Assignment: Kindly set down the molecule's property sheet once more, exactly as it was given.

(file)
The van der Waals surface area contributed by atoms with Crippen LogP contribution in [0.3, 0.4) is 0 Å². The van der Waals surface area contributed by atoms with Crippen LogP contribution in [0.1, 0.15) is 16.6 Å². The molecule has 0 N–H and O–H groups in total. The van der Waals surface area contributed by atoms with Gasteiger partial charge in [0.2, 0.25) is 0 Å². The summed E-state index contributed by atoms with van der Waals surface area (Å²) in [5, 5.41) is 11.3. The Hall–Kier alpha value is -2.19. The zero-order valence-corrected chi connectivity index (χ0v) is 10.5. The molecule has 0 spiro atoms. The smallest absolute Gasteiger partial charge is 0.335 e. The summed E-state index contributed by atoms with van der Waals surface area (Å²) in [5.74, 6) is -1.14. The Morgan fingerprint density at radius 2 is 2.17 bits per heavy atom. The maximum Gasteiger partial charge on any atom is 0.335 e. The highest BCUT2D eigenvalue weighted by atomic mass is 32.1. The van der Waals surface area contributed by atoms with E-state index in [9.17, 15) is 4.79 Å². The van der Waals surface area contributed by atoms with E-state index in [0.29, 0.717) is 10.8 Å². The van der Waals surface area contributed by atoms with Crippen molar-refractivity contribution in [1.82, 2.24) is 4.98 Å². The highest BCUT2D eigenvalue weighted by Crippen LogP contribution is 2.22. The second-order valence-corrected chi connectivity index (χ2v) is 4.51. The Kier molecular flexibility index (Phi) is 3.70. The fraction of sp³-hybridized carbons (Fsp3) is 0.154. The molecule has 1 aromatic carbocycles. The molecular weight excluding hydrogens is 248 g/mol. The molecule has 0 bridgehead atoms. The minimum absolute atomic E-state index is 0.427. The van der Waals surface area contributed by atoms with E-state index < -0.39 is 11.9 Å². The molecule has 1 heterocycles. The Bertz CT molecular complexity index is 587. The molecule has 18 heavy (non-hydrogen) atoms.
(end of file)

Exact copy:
The van der Waals surface area contributed by atoms with Crippen LogP contribution in [0.3, 0.4) is 0 Å². The van der Waals surface area contributed by atoms with Crippen LogP contribution in [0.1, 0.15) is 16.6 Å². The molecule has 0 N–H and O–H groups in total. The van der Waals surface area contributed by atoms with Gasteiger partial charge in [0.2, 0.25) is 0 Å². The summed E-state index contributed by atoms with van der Waals surface area (Å²) in [5, 5.41) is 11.3. The Hall–Kier alpha value is -2.19. The zero-order valence-corrected chi connectivity index (χ0v) is 10.5. The molecule has 0 spiro atoms. The smallest absolute Gasteiger partial charge is 0.335 e. The summed E-state index contributed by atoms with van der Waals surface area (Å²) in [5.74, 6) is -1.14. The Morgan fingerprint density at radius 2 is 2.17 bits per heavy atom. The maximum Gasteiger partial charge on any atom is 0.335 e. The highest BCUT2D eigenvalue weighted by atomic mass is 32.1. The van der Waals surface area contributed by atoms with E-state index in [9.17, 15) is 4.79 Å². The van der Waals surface area contributed by atoms with E-state index in [0.29, 0.717) is 10.8 Å². The van der Waals surface area contributed by atoms with Crippen molar-refractivity contribution in [1.82, 2.24) is 4.98 Å². The highest BCUT2D eigenvalue weighted by Crippen LogP contribution is 2.22. The second-order valence-corrected chi connectivity index (χ2v) is 4.51. The Kier molecular flexibility index (Phi) is 3.70. The fraction of sp³-hybridized carbons (Fsp3) is 0.154. The molecule has 1 aromatic carbocycles. The molecular weight excluding hydrogens is 248 g/mol. The molecule has 0 bridgehead atoms. The minimum absolute atomic E-state index is 0.427. The van der Waals surface area contributed by atoms with E-state index < -0.39 is 11.9 Å². The molecule has 1 heterocycles. The Bertz CT molecular complexity index is 587. The molecule has 18 heavy (non-hydrogen) atoms.